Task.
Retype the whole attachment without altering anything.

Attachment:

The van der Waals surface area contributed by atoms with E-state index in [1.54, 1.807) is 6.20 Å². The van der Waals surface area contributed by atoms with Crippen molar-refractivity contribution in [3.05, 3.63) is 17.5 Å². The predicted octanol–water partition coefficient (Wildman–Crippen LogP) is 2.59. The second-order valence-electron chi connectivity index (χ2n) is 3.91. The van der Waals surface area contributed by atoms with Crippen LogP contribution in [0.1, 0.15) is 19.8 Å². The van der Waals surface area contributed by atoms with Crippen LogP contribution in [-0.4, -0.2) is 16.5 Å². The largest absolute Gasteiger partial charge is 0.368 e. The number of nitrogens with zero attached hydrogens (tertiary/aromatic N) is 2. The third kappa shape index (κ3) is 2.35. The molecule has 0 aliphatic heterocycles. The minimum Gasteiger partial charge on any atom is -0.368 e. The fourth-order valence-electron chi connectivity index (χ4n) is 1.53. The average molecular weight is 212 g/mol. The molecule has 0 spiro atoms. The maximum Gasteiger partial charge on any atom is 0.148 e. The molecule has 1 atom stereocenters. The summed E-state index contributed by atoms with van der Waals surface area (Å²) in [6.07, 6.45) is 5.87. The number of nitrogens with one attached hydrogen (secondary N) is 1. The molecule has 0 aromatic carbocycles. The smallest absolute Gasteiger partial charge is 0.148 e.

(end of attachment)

The van der Waals surface area contributed by atoms with E-state index in [1.54, 1.807) is 6.20 Å². The van der Waals surface area contributed by atoms with Crippen molar-refractivity contribution in [3.05, 3.63) is 17.5 Å². The predicted octanol–water partition coefficient (Wildman–Crippen LogP) is 2.59. The second-order valence-electron chi connectivity index (χ2n) is 3.91. The van der Waals surface area contributed by atoms with Crippen LogP contribution in [0.1, 0.15) is 19.8 Å². The van der Waals surface area contributed by atoms with Crippen LogP contribution in [-0.4, -0.2) is 16.5 Å². The largest absolute Gasteiger partial charge is 0.368 e. The number of nitrogens with zero attached hydrogens (tertiary/aromatic N) is 2. The third kappa shape index (κ3) is 2.35. The molecule has 0 aliphatic heterocycles. The minimum Gasteiger partial charge on any atom is -0.368 e. The fourth-order valence-electron chi connectivity index (χ4n) is 1.53. The average molecular weight is 212 g/mol. The molecule has 0 spiro atoms. The maximum Gasteiger partial charge on any atom is 0.148 e. The molecule has 1 atom stereocenters. The summed E-state index contributed by atoms with van der Waals surface area (Å²) in [6.07, 6.45) is 5.87. The number of nitrogens with one attached hydrogen (secondary N) is 1. The molecule has 0 aromatic carbocycles. The smallest absolute Gasteiger partial charge is 0.148 e.